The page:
INTRODUCTION: It is usually assumed that social desirability increases with ageing, correlates with measures of emotional well-being, and represents a potential threat to research in older adults, and should therefore be systematically controlled. However, this assumption is controversial and lacks a strong empirical basis. The present study aimed to analyze the association between social desirability and measures of emotional well-being, as well as to test for age-related differences in the changes produced in emotional state after experimental anxiety induction.
MATERIAL AND METHODS: We randomly assigned 149 individuals (92 university students and 52 older adults) to one of three groups: a control group and two intervention groups in which anxiety was experimentally induced.
RESULTS: Social desirability scores were significantly higher in older persons (Hedges'g=1.22). No statistically significant correlations were found in any age group between social desirability and measures of emotional well-being. Likewise, in a series of univariate ANOVAs, no differences were found according to the degree of social desirability in changes in emotional state after anxiety induction. Overall, social desirability was not related to the changes produced by experimental anxiety induction.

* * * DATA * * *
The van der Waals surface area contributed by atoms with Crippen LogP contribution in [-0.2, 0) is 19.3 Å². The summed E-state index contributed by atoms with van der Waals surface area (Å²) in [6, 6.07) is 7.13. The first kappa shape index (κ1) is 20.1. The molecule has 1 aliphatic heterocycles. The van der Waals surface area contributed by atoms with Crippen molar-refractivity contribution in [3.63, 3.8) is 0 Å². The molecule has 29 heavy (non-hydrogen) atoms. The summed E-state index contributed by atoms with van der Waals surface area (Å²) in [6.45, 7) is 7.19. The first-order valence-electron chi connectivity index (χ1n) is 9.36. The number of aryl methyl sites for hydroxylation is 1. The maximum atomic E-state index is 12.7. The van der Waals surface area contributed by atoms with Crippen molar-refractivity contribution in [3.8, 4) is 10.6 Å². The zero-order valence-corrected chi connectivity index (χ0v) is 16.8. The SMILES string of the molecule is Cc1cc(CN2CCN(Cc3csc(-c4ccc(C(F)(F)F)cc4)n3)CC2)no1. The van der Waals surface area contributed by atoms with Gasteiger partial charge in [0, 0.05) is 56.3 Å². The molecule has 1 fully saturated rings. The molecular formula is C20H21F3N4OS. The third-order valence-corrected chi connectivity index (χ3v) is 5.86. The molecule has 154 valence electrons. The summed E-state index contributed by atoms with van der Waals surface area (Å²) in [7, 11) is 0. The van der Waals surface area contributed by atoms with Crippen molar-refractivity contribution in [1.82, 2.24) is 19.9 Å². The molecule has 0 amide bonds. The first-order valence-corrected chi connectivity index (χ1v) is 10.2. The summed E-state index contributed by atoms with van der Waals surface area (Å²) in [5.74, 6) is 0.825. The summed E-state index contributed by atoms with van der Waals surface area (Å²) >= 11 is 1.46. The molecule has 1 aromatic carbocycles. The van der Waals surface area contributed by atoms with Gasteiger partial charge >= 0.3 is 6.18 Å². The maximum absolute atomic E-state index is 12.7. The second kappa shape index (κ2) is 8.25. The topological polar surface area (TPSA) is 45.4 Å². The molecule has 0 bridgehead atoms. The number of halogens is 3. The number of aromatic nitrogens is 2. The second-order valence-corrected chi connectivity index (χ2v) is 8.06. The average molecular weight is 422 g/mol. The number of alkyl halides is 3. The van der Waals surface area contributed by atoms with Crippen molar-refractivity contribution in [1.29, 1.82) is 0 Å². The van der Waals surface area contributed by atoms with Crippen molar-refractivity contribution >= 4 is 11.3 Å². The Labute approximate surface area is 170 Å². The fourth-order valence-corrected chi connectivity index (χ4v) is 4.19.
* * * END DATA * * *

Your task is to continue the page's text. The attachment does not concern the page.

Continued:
CONCLUSIONS: The present study confirms the association between social desirability and age. However, social desirability did not seem to correlate with emotional well-being in any age group. Moreover, social desirability was not related to changes in emotional state after experimental anxiety induction. These results do not support the view that social desirability is a threat to the validity of experimental studies in the elderly.
|Translated title of the contribution||Age-related differences in the effect of social desirability on self-reported emotional state|
|Number of pages||5|
|Journal||Revista Española de Geriatría y Gerontología|
|Early online date||5 Mar 2009|
|Publication status||Published - 10 Mar 2009|
- age factors
- social desirability